What do I see, then?  What do I live?  Magee gets it (nails it, makes me hope foolishly that there might be wolf-clan for me out there somewhere, a group that I might not have to despise for having me as a member):
The world is governed by false values. People in all societies seem anxious to do what they think is the done thing, and are terrified of social disapproval. They set their hearts on getting on in the world, being thought highly of by their fellows, being powerful, acquiring money and possessions, knowing "important" people. They admire the influential, the rich, the famous, the well-born, the holders of rank and position. But none of these things have any serious relationship to merit: as often as not they are ill gotten, and nearly always they are partly dependent on chance. None of them will protect a person from serious illness or personal tragedy, let alone from death. And none of them can be taken out of this world. They are not an inherent part of the person himself but are merely external decorations, hung on him. They are the tinsel of life, glittering but worthless. The things that really matter in human beings are things that can matter more than life itself: loving and being loved, devotion to truth, integrity, courage, compassion, and other qualities along entirely different lines. But human beings are all the time sacrificing these true values to the false ones: they compromise themselves to get on, bend the truth to make money, demean themselves before power. In behaving like this they are pouring rubbish over their own heads. If they stopped abasing themselves in this way and started living in accordance with true values their lives would become incomparably more meaningful, more genuinely satisfying. They would even, to put it at its most superficial, be happier (pages 257-258).       
Insofar as I have a gospel to preach, this insight is definitely a very important part of it.  I see it as good news, an evangelion worthy of worship, but my worship is not that of society:
In the Hindu and Buddhist scriptures, in the Old and New Testaments, and almost everywhere I looked in the works of prophets and mystics, wise men and teachers--of any century and any society--some such message as this was to be found. Perceptive people seem to have been saying it since writing and teaching began. Even creative artists: the great ones seldom preach, and are diminished when they do, but, unspoken between the lines of what many of them write, these values are to be discerned. In the world's greatest opera and drama the conflict between private and public values is the most common theme of all, with the artist invariably enlisting the audience's sympathies on behalf of the private. And while the members of the audience are in the theatre, or reading the book, they respond almost universally this way. But the moment they come out of the theatre, or close the book, they revert. It is true that in temples, mosques, synagogues and churches they offer lip-service to true values, and feel better for having done so; and those values may even sometimes be taught in schools; but again, no sooner do people leave such places of instruction than they behave in their old ways. Worse than that; if any of them does not so--if one of them sacrifices his interests to someone else's, tells the truth to his own disadvantage, declines to be sycophantic to people with a lot of power or money--the others remonstrate with him and tell him not to be a fool. If he persists, they lose respect for him: they come to look on him as stupid, someone who does not know how to manage his own affairs, someone making a botch of his life. The truth is, then, that the values people publicly acknowledge and pay lip-service to are in reality values that they not only repudiate but actively despise. It took me a long time to realize this, but when I did I came to understand in a new light the evident frustration and even despair of so many prophets and teachers, their isolation, and their characteristic tone of railing at people who they know are not going to take much notice of what they say (page 258).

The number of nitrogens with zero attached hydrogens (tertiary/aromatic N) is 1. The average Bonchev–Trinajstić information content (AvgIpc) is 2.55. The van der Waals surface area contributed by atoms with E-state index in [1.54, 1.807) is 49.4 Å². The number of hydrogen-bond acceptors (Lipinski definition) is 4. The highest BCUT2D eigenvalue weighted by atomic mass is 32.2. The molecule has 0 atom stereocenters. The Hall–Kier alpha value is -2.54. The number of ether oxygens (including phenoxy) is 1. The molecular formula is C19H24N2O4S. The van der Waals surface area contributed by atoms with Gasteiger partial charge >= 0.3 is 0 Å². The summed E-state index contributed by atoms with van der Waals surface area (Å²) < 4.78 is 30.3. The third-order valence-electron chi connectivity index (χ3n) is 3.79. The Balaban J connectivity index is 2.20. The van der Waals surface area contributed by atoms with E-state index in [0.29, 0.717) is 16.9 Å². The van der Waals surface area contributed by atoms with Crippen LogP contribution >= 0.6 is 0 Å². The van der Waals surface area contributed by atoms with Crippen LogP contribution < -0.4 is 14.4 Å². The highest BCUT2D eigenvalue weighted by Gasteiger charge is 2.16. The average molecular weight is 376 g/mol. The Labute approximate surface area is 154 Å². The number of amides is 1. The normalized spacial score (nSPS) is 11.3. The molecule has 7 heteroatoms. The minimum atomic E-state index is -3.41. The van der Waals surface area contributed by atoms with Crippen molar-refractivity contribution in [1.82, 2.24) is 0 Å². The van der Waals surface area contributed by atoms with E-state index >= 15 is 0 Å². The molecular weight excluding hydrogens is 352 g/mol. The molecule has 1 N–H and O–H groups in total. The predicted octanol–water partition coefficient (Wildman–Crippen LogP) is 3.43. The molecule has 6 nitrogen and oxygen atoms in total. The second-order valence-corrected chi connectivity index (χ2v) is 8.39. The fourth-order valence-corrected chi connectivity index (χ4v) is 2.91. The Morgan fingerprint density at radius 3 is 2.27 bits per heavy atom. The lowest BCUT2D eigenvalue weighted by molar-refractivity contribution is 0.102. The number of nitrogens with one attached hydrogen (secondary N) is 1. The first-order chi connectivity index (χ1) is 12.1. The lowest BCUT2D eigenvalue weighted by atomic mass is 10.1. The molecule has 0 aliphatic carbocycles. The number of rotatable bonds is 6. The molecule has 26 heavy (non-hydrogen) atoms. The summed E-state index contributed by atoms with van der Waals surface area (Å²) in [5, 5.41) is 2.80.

This is quite simply the truth!  Whenever I hear the spokesman for some large group saying things I like (e.g. we should express love for our fellowman), I remember the words of God (as they occur in Jewish, Christian, and Mormon scripture--search and ye shall find): They draw near to me with their lips, but their hearts are far from me.  And they really hate it when you point this hypocrisy out in public, even if you go out of your way to be nice about it.  (Some folks actually believe their own bullshit.  That doesn't make it less shitty, but it does make them decent folk, and I would not wish to dishonor that decency while noticing where it cloaks dangerous hypocrisy.)  What should you do if Life makes you an obnoxious prophet?  Run away?  (That did not work for Jonah, did it?  I get that story much better today than I did as a kid in Sunday school.)  Lean in?  (Or as my non-feminist friends would put it, Eat shit?)  That can be devastating, too.  At this point, I find myself stuck between the urge to run (away from society, away from people, away from all the lies) and the urge to fight (against society, against people, against all the lies, especially those that demand uncritical obeisance--as though they were simply true).  I cannot break my integrity, and every company I work for is determined that for them I will.